Posted: May 13th, 2016 | Author: Tommy Lawlor | Filed under: Philadelphia Eagles | 237 Comments »
No matter what you think of Howie Roseman, he’s not dumb.
Players get all kinds of chances. Coaches sometimes get a second chance. If not, they can become a coordinator or go to college and try to start over at that level.
GMs and personnel executives are not so lucky. For some reason, they don’t usually get that second chance after being fired. Tom Donhaoe did a great job with the Steelers in the 1990’s. They drafted as well or better than any other team in the league. Unfortunately, Donahoe got into a power struggle with Bill Cowher and lost. Donahoe then went to Buffalo, where the team struggled during his tenure. After the Bills fired him in 2005, Donahoe waited for years until the Eagles hired him as a consultant in 2012. NFL teams went through all kinds of hot shot young executives, while a proven talent evaluator was completely ignored.
Rich McKay went from being a GM to more of an administrative executive.
Bill Kuharich has a terrific track record, but was unemployed for years.
Mark Dominik went from being the Bucs GM to an ESPN analyst.
Phil Savage went from being the Browns GM to running the Senior Bowl (where he’s done a brilliant job).
If Howie Roseman is fired or let go by Jeffrey Lurie, that’s it for him. He won’t be getting another GM job. He can’t go to USC and try his hand at the college level. It is NFL or bust for him. And GM jobs are hard to get. Becoming a GM is the football equivalent of winning the lottery. It takes special circumstances to get a second chance. I don’t think Howie has the kind of connections where that will happen. He might get some type of executive position with another team, but not to run the show.
In the past, Howie ran the Eagles with a desire to win, but also with an eye over his shoulder, wondering who in the organization might be angling for more power. Chip Kelly might have done Howie a huge favor by stealing away his power for a year.
I believe Howie is a changed man. I think he now understands he is living on borrowed time, as all coaches and executives are. Rather than obsess on playing politics to keep power, he now seems to get the fact that he needs success. That will help him keep the job. And the best way to do that isn’t with a group that you can control. Rather, you surround yourself with the best people.
In this interview with Dave Spadaro, Howie talked about the fact all the responsibility lies with him. It sure feels like one of the big issues Lurie had with Chip Kelly is the fact Kelly kept using semantics to insulate himself from things that weren’t going so well. Lurie protected Howie in the past, but I think Howie knows that is over. This is sink or swim time.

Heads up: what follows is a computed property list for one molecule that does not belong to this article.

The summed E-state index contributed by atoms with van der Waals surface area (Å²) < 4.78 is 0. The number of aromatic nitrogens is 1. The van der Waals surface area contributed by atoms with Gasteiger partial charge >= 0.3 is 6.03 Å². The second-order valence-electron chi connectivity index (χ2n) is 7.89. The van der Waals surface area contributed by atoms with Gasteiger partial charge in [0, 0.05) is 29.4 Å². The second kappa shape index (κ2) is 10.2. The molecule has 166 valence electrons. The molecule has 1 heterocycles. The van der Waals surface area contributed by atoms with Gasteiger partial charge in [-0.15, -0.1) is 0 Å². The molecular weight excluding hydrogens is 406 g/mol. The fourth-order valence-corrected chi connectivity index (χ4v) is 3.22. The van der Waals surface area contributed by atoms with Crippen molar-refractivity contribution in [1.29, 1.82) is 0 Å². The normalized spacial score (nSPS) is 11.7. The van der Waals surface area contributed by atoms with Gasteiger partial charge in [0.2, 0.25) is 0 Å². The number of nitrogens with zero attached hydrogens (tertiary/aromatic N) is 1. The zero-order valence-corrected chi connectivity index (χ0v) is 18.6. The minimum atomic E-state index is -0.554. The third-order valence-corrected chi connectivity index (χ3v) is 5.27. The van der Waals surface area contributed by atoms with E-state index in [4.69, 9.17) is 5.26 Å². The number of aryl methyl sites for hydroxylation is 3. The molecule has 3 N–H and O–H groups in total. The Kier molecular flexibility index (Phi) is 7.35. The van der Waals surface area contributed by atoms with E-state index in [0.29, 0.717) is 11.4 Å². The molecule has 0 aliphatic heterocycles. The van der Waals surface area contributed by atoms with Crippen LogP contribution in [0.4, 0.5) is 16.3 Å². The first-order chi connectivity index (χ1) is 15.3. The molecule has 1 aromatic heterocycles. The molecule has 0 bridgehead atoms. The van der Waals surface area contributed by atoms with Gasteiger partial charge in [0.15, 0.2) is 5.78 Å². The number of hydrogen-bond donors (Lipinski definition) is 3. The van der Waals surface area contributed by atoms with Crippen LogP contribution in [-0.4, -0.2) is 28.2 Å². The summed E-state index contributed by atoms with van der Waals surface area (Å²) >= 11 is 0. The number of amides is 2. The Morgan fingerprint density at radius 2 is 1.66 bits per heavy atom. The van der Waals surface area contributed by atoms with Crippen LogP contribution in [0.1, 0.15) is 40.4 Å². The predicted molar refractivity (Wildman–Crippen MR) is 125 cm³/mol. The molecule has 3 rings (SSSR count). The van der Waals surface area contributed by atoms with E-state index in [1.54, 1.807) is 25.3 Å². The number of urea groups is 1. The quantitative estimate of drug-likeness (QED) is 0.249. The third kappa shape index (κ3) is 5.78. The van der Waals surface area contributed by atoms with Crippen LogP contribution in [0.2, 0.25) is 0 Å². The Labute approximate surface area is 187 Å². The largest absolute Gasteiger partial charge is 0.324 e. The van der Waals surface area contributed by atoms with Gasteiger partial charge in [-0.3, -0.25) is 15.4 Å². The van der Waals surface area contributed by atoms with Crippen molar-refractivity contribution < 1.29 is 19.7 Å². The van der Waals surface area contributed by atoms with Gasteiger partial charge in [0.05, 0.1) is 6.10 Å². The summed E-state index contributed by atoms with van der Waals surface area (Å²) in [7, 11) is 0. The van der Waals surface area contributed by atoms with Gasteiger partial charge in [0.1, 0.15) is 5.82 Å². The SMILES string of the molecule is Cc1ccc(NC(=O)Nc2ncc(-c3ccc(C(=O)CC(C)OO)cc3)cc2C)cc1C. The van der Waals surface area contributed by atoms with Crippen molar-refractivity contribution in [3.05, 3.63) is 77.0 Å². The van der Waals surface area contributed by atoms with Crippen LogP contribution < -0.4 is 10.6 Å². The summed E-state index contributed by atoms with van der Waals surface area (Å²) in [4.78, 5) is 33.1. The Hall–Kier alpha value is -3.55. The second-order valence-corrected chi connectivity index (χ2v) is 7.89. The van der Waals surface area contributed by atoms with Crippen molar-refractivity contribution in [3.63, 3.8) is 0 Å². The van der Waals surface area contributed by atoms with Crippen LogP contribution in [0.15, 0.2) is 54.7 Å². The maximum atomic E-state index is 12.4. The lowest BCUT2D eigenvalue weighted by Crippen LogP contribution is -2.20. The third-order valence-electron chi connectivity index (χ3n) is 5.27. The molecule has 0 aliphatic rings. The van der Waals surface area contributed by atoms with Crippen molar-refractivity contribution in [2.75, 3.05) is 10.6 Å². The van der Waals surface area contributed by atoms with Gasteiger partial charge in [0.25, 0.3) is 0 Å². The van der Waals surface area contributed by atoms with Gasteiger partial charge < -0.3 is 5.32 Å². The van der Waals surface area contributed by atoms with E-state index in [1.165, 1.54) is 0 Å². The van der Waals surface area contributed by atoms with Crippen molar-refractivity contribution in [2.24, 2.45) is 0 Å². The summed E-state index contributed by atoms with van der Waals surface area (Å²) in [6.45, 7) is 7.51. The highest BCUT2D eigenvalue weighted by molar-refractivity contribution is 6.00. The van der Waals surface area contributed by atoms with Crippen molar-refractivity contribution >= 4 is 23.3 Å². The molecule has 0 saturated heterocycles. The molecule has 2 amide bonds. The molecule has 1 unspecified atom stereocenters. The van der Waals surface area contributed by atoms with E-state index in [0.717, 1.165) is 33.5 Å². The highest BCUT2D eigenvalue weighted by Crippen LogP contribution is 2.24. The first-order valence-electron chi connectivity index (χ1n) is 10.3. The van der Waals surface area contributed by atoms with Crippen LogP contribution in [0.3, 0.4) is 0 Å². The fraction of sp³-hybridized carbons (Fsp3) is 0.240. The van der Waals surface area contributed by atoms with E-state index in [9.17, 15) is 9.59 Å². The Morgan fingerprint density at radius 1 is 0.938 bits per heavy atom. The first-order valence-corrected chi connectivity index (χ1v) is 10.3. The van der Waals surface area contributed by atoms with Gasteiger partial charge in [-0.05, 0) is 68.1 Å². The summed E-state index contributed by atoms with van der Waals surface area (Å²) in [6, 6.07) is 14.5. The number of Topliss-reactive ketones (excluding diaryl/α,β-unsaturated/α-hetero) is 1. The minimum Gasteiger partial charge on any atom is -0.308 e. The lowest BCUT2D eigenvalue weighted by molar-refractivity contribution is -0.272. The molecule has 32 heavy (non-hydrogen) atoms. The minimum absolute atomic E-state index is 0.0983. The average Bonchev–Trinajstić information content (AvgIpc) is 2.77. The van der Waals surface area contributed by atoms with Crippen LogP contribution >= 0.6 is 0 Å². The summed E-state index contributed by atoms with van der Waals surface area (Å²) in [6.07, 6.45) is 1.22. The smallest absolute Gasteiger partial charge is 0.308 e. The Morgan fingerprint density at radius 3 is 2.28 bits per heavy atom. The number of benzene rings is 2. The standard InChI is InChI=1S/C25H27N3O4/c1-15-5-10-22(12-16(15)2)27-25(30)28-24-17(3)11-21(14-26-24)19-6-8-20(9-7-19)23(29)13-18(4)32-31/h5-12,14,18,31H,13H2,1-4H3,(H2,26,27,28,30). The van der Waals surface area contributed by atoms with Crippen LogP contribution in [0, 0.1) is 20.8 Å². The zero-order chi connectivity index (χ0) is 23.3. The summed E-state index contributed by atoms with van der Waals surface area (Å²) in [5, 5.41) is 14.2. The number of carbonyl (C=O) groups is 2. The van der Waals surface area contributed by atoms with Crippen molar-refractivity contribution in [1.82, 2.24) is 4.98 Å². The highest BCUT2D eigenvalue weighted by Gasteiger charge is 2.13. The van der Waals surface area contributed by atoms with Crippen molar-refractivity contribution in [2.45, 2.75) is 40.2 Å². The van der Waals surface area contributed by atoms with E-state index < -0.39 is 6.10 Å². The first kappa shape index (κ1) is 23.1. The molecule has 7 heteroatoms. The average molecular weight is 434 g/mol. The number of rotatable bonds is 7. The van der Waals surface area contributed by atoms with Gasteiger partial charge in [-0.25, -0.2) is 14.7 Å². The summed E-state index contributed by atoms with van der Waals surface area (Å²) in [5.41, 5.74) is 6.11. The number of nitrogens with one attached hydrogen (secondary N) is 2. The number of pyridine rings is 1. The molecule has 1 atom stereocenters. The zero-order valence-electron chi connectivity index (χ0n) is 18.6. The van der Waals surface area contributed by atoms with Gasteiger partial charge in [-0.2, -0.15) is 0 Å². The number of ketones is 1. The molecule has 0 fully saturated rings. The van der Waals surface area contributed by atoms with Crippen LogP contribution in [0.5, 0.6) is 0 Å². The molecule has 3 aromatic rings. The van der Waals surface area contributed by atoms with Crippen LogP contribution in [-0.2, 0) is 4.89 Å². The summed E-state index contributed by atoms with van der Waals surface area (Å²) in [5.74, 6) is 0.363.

With that in mind, he went and hired Joe Douglas and Andy Weidl.
It sure sounds like Howie made a couple of great hires, getting Douglas to be the vice president of player personnel and Weidl to be the assistant director of player personnel.
Some people have wondered why Douglas and Weidl would come to Philly. Doesn’t the rest of the league have something against Howie?
Douglas was a key scout for the Ravens, but had several guys ahead of him there. Last year he took a job with the Bears where he got to be the head of college scouting. He was still the number three guy in that organization. Douglas is now the number two guy in Philly. He will get to run the personnel department, but Howie still has overall control.
While that’s true, I think Douglas probably was given a lot of control in regard to the draft. He can shape the scouting staff the way he wants. He will meet with the coaches to learn what kind of players they want and then Douglas can figure out the best way to go get them. Douglas was instrumental in going after UDFAs in Baltimore. I can see Howie letting him totally control that.
Douglas and Weidl worked together in Baltimore. I think they loved the opportunity to work together. Weidl goes from being a scout to the number three guy in Philly. His direct boss is his long time friend, Douglas.
I would guess that one thing that attracts both Douglas and Weidl is that the Eagles offered a good opportunity. This isn’t a team that hit rock bottom and won 3 games. The Eagles just went 7-9. The Ravens and Bears had worse records than that. So both men got promotions, went to a team that had a better season and they can work together again. That makes a lot of sense.
Ozzie Newsome is a great GM and the Ravens have had a great personnel staff for years. Not everyone hired away from the Ravens has flourished elsewhere. I think one of the problems is that they have gone to some bad teams that needed to be rebuilt. The Ravens have only had 4 losing seasons since 1999. They don’t hit rock bottom. They usually struggle due to injuries, as happened last year. Douglas and Weidl don’t come to the Eagles needing to pull off any miracles. There is a solid core in place.
Douglas and Weidl are scouts. They aren’t going to dream up crazy scenarios to put the Eagles over the top. They will do research and grind away watching game tape. That’s what they do. And they’re great at it.
Spadaro also did a short interview with Douglas. It was mostly predictable stuff, but I thought Douglas gave one great answer. He was asked about success and answered that the key, as with all businesses, is people. This is something Howie did not get in the past and I’m hoping these hires show he does now understand that.